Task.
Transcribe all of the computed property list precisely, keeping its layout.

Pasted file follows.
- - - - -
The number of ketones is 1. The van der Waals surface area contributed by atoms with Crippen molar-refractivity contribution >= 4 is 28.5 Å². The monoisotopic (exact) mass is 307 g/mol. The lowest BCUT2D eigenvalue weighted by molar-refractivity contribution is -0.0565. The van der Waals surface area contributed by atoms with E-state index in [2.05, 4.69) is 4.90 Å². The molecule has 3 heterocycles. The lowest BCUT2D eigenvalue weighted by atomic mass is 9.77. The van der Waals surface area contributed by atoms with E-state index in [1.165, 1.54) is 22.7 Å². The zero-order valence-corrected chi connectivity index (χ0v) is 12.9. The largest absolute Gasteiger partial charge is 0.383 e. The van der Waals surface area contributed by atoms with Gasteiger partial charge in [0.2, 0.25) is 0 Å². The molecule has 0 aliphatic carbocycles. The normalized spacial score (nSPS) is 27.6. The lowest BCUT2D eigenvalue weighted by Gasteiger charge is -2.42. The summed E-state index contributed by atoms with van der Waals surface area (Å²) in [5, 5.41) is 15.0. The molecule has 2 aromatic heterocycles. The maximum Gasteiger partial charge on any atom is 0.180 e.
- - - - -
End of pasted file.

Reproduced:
The number of ketones is 1. The van der Waals surface area contributed by atoms with Crippen molar-refractivity contribution >= 4 is 28.5 Å². The monoisotopic (exact) mass is 307 g/mol. The lowest BCUT2D eigenvalue weighted by molar-refractivity contribution is -0.0565. The van der Waals surface area contributed by atoms with E-state index in [2.05, 4.69) is 4.90 Å². The molecule has 3 heterocycles. The lowest BCUT2D eigenvalue weighted by atomic mass is 9.77. The van der Waals surface area contributed by atoms with E-state index in [1.165, 1.54) is 22.7 Å². The zero-order valence-corrected chi connectivity index (χ0v) is 12.9. The largest absolute Gasteiger partial charge is 0.383 e. The van der Waals surface area contributed by atoms with Gasteiger partial charge in [0.2, 0.25) is 0 Å². The molecule has 0 aliphatic carbocycles. The normalized spacial score (nSPS) is 27.6. The lowest BCUT2D eigenvalue weighted by Gasteiger charge is -2.42. The summed E-state index contributed by atoms with van der Waals surface area (Å²) in [5, 5.41) is 15.0. The molecule has 2 aromatic heterocycles. The maximum Gasteiger partial charge on any atom is 0.180 e.